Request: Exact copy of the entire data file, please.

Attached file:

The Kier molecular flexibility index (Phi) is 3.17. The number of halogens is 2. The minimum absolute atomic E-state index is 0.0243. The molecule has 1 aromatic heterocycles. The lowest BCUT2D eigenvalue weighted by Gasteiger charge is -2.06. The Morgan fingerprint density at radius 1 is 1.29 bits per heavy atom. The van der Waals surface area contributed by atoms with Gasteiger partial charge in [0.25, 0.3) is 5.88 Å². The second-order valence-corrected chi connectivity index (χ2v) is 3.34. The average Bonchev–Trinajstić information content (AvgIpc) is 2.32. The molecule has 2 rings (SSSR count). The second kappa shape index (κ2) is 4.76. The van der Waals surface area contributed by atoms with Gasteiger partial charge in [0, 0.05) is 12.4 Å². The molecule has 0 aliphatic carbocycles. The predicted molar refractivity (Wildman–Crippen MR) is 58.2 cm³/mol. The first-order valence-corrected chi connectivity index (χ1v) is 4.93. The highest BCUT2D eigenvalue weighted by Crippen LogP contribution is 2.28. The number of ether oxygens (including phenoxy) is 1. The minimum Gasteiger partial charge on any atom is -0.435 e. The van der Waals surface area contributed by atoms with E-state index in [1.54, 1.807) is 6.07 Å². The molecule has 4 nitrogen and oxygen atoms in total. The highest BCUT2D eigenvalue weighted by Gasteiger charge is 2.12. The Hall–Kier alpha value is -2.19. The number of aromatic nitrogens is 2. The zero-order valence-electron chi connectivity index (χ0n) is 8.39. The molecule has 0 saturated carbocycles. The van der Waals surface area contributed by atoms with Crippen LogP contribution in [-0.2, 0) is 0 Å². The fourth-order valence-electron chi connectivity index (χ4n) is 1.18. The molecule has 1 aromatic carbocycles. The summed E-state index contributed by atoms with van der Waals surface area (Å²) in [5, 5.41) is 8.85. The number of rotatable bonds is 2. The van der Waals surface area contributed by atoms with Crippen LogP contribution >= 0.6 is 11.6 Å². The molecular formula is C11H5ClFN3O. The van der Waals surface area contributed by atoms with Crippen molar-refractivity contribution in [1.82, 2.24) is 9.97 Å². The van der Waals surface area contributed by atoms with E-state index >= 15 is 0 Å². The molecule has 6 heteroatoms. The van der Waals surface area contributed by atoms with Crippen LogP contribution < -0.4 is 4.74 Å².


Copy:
The Kier molecular flexibility index (Phi) is 3.17. The number of halogens is 2. The minimum absolute atomic E-state index is 0.0243. The molecule has 1 aromatic heterocycles. The lowest BCUT2D eigenvalue weighted by Gasteiger charge is -2.06. The Morgan fingerprint density at radius 1 is 1.29 bits per heavy atom. The van der Waals surface area contributed by atoms with Gasteiger partial charge in [0.25, 0.3) is 5.88 Å². The second-order valence-corrected chi connectivity index (χ2v) is 3.34. The average Bonchev–Trinajstić information content (AvgIpc) is 2.32. The molecule has 2 rings (SSSR count). The second kappa shape index (κ2) is 4.76. The van der Waals surface area contributed by atoms with Gasteiger partial charge in [0, 0.05) is 12.4 Å². The molecule has 0 aliphatic carbocycles. The predicted molar refractivity (Wildman–Crippen MR) is 58.2 cm³/mol. The first-order valence-corrected chi connectivity index (χ1v) is 4.93. The highest BCUT2D eigenvalue weighted by Crippen LogP contribution is 2.28. The number of ether oxygens (including phenoxy) is 1. The minimum Gasteiger partial charge on any atom is -0.435 e. The van der Waals surface area contributed by atoms with E-state index in [1.54, 1.807) is 6.07 Å². The molecule has 4 nitrogen and oxygen atoms in total. The highest BCUT2D eigenvalue weighted by Gasteiger charge is 2.12. The Hall–Kier alpha value is -2.19. The number of aromatic nitrogens is 2. The zero-order valence-electron chi connectivity index (χ0n) is 8.39. The molecule has 0 saturated carbocycles. The van der Waals surface area contributed by atoms with Crippen LogP contribution in [-0.2, 0) is 0 Å². The fourth-order valence-electron chi connectivity index (χ4n) is 1.18. The molecule has 1 aromatic carbocycles. The summed E-state index contributed by atoms with van der Waals surface area (Å²) in [5, 5.41) is 8.85. The number of rotatable bonds is 2. The van der Waals surface area contributed by atoms with Crippen LogP contribution >= 0.6 is 11.6 Å². The molecular formula is C11H5ClFN3O. The van der Waals surface area contributed by atoms with Crippen molar-refractivity contribution in [1.82, 2.24) is 9.97 Å². The van der Waals surface area contributed by atoms with E-state index >= 15 is 0 Å². The molecule has 6 heteroatoms. The van der Waals surface area contributed by atoms with Crippen LogP contribution < -0.4 is 4.74 Å².